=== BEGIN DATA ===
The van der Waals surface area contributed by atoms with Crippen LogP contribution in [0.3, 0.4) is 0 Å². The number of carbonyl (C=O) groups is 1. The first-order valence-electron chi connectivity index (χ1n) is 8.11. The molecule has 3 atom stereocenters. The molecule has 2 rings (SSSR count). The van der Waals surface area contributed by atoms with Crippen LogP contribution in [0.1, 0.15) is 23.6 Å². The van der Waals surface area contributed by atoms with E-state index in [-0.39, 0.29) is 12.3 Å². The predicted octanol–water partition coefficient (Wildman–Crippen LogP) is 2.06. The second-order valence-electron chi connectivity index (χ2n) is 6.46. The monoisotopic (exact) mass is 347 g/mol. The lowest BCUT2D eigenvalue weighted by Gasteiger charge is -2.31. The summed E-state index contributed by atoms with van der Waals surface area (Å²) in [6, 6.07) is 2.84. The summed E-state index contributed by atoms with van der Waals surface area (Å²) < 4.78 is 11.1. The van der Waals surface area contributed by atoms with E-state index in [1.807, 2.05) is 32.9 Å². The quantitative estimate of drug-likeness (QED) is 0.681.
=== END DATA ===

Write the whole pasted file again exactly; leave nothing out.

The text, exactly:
The van der Waals surface area contributed by atoms with Crippen LogP contribution in [0.3, 0.4) is 0 Å². The number of carbonyl (C=O) groups is 1. The first-order valence-electron chi connectivity index (χ1n) is 8.11. The molecule has 3 atom stereocenters. The molecule has 2 rings (SSSR count). The van der Waals surface area contributed by atoms with Crippen LogP contribution in [0.1, 0.15) is 23.6 Å². The van der Waals surface area contributed by atoms with E-state index in [-0.39, 0.29) is 12.3 Å². The predicted octanol–water partition coefficient (Wildman–Crippen LogP) is 2.06. The second-order valence-electron chi connectivity index (χ2n) is 6.46. The monoisotopic (exact) mass is 347 g/mol. The lowest BCUT2D eigenvalue weighted by Gasteiger charge is -2.31. The summed E-state index contributed by atoms with van der Waals surface area (Å²) in [6, 6.07) is 2.84. The summed E-state index contributed by atoms with van der Waals surface area (Å²) < 4.78 is 11.1. The van der Waals surface area contributed by atoms with E-state index in [1.807, 2.05) is 32.9 Å². The quantitative estimate of drug-likeness (QED) is 0.681.